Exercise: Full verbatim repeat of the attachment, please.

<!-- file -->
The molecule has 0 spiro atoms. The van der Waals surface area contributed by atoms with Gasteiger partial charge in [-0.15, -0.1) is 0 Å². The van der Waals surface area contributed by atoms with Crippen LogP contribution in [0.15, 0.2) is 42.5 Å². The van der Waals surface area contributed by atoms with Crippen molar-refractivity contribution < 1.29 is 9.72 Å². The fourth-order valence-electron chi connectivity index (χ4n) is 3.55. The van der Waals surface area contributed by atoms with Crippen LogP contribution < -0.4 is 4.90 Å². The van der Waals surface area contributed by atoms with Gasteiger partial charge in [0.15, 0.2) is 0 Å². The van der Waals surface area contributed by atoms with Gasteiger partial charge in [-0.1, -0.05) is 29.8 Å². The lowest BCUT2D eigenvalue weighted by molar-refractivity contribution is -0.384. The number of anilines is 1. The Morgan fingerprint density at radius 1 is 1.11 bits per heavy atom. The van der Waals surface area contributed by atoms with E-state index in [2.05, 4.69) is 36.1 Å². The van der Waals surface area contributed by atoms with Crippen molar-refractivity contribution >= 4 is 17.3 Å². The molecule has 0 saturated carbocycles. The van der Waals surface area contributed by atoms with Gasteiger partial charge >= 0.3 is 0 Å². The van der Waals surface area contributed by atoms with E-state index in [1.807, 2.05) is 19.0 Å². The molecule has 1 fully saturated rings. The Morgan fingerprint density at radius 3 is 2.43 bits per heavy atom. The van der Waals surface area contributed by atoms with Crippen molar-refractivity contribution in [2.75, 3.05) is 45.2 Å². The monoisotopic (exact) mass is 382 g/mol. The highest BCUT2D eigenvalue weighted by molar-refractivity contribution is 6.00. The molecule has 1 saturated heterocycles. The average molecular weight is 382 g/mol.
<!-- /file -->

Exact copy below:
The molecule has 0 spiro atoms. The van der Waals surface area contributed by atoms with Gasteiger partial charge in [-0.15, -0.1) is 0 Å². The van der Waals surface area contributed by atoms with Crippen LogP contribution in [0.15, 0.2) is 42.5 Å². The van der Waals surface area contributed by atoms with Crippen molar-refractivity contribution < 1.29 is 9.72 Å². The fourth-order valence-electron chi connectivity index (χ4n) is 3.55. The van der Waals surface area contributed by atoms with Crippen LogP contribution < -0.4 is 4.90 Å². The van der Waals surface area contributed by atoms with Gasteiger partial charge in [0.15, 0.2) is 0 Å². The van der Waals surface area contributed by atoms with Gasteiger partial charge in [-0.1, -0.05) is 29.8 Å². The lowest BCUT2D eigenvalue weighted by molar-refractivity contribution is -0.384. The number of anilines is 1. The Morgan fingerprint density at radius 1 is 1.11 bits per heavy atom. The van der Waals surface area contributed by atoms with E-state index in [2.05, 4.69) is 36.1 Å². The van der Waals surface area contributed by atoms with Crippen molar-refractivity contribution >= 4 is 17.3 Å². The molecule has 0 saturated carbocycles. The van der Waals surface area contributed by atoms with Gasteiger partial charge >= 0.3 is 0 Å². The van der Waals surface area contributed by atoms with E-state index in [1.807, 2.05) is 19.0 Å². The molecule has 1 fully saturated rings. The Morgan fingerprint density at radius 3 is 2.43 bits per heavy atom. The van der Waals surface area contributed by atoms with Crippen molar-refractivity contribution in [2.75, 3.05) is 45.2 Å². The monoisotopic (exact) mass is 382 g/mol. The highest BCUT2D eigenvalue weighted by molar-refractivity contribution is 6.00. The molecule has 1 saturated heterocycles. The average molecular weight is 382 g/mol.